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Posted In: Strategic Planning

What Are “Best Practices” Right Now?

When discussing significant changes to just about any aspect of their operations with a law firm leadership team, we know that someone will probably ask us, “What are the best-practices in this area right now?” The inquisitive parties are usually in their mid-fifties or older and may be “lifers”…Partners who have not moved around and experienced how other law firms operate.

Given the precedential nature of law and the way lawyers generally think, this question makes perfect sense. While not intended as such, we see this request as a trap that, if handled poorly, can result in mediocre advice and a less than optimal outcome because the appropriate response to this question has changed dramatically in a short period of time –

  • Up through the late 90’s the response was to describe what the majority of firms were doing. This was a period of homogeneity in most marketplaces and few law firm leaders would venture off into unexplored tactics or solutions. There was great comfort in following the pack and copying that which most others were doing. The prevailing logic was that if many were doing something, it must be a sound approach and should be considered a “best practice.”
  • Once Y2K came and went, strategic differentiation became a real goal for a majority of law firms. Still, breaking from the past – and the pack – felt dangerous and remained a tough sell internally. Consequently, “best practices” became what the leading firms were doing. The focus shifted from the ideas in the middle of the pack to what the lead dogs were implementing. The safe solution was still within the spectrum of existing experiences…even though these experiences were coming from a subset of innovative thinkers who were pushing beyond the bounds of conventional wisdom, thus moving the boundary for everyone.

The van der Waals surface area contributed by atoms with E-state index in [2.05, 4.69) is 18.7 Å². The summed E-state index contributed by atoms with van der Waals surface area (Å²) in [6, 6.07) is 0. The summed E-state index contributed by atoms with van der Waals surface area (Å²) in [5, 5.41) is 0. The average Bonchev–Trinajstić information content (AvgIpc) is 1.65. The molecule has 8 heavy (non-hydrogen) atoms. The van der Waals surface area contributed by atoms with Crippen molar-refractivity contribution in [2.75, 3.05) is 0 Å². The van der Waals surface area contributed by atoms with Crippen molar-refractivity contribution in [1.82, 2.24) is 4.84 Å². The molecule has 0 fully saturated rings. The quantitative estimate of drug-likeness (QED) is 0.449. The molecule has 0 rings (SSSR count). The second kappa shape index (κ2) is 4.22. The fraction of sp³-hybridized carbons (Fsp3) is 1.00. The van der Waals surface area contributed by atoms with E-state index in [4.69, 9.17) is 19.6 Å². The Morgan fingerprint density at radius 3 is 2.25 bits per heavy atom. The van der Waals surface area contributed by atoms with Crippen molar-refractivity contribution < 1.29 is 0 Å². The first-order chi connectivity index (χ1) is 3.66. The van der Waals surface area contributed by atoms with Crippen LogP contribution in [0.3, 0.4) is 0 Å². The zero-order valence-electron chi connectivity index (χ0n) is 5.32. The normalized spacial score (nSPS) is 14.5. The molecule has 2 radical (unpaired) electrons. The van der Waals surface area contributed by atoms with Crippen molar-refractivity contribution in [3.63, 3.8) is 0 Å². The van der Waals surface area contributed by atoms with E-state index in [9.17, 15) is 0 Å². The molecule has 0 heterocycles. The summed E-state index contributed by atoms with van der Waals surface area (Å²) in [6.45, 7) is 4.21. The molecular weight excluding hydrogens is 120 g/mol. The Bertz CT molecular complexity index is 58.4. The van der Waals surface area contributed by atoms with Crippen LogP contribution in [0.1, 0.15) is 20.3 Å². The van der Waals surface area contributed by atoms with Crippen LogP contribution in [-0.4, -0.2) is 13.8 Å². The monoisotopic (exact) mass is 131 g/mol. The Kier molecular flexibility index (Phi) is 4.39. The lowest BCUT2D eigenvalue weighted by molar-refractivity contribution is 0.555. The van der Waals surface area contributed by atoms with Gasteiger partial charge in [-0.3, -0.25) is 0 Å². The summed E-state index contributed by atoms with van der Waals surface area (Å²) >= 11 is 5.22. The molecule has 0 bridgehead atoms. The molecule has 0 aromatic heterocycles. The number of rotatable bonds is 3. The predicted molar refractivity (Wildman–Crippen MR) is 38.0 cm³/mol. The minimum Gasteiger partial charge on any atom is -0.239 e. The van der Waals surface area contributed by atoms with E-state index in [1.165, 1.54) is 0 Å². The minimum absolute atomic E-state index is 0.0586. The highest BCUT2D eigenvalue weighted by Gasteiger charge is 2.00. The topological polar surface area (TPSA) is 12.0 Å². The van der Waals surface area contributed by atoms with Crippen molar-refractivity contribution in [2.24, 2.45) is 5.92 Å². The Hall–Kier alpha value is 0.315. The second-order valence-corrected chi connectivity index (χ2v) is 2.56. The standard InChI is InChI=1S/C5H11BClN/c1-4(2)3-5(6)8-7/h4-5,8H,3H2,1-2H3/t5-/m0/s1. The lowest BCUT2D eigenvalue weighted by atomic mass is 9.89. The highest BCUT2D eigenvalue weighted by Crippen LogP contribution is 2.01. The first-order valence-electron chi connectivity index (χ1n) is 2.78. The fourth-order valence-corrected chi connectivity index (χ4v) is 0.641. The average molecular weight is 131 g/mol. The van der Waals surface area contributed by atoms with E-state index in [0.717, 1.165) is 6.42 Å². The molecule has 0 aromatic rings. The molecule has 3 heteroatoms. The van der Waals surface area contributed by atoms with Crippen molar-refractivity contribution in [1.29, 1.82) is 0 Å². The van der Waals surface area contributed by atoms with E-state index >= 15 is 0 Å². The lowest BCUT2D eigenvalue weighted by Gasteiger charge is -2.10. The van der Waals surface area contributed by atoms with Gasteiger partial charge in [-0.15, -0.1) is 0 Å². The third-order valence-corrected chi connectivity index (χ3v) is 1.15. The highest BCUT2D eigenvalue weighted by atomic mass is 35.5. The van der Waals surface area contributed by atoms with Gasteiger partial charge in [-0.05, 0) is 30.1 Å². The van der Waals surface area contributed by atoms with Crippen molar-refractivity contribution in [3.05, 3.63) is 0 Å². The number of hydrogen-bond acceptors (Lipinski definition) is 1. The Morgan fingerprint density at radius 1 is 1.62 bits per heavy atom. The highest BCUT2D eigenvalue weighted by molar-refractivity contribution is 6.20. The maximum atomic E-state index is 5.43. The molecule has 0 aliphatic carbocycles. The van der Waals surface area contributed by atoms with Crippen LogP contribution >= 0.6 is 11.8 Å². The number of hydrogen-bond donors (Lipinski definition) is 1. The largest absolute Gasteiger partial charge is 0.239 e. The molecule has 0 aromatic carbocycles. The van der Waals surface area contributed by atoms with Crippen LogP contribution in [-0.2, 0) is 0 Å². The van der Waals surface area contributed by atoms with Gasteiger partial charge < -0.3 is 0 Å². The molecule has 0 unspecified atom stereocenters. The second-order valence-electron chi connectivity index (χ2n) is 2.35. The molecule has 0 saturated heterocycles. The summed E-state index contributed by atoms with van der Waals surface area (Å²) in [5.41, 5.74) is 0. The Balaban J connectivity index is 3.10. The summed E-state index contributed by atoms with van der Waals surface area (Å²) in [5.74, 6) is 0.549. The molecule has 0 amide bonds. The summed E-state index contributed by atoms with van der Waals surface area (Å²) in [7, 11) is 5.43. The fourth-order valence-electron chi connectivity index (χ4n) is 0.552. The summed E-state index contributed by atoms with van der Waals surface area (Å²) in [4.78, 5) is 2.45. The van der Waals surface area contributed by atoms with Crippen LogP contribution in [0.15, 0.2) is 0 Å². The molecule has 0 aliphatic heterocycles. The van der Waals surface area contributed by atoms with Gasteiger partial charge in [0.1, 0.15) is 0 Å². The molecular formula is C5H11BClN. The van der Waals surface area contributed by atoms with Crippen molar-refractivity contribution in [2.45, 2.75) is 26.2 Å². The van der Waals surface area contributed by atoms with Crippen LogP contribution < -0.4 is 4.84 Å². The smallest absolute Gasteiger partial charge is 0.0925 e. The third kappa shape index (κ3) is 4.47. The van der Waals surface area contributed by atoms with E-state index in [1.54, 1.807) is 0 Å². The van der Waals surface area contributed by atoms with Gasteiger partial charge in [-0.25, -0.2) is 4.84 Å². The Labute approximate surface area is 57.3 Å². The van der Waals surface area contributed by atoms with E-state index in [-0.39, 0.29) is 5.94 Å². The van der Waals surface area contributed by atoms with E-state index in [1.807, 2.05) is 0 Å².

It is important to note that the process used by the innovators and leading thinkers was strategic in nature – identify the area of study and the reason for potential change; objectively assess the current situation to determine which areas require changing; evaluate options with an open mind toward the application of technology, different staffing models, new processes, etc.; determine the impact on culture and profitability; create an implementation plan; test and sell the working concept to the Partners; get the vote and get to work.

  • From the recession forward, for an ever-increasing number of firms the concept of “best practices” transitioned away from precedents and examples and has become the result from the process that the leading edge thinkers use (as described in the prior paragraph). Such a process should produce a firm-specific, tailored “best practice” that may not be in use by another law firm on the planet…and that’s perfectly acceptable. Each firm is unique and as most firms strive for strategic differentiation, they must also strive for unique solutions that result in competitive advantages. If everyone is doing the same thing, no one achieves an advantage.

Acting in a manner inconsistent with the pack is always a challenge. Human nature dictates that we derive comfort and confidence from following in others’ footsteps. However, in any given marketplace, whenever we see many firms doing the same thing we now worry because a new and important concept is missing – a “best practice” should be a unique result from a process…not just a commonly used practice.

For planning purposes today, you may still want to know what the traditional “best practices” are for your issue in your marketplace – meaning specific examples. This time, however, you can use this information to test the results from your process to ensure that you have achieved both innovation and differentiation to truly develop your firm’s “best practice.”

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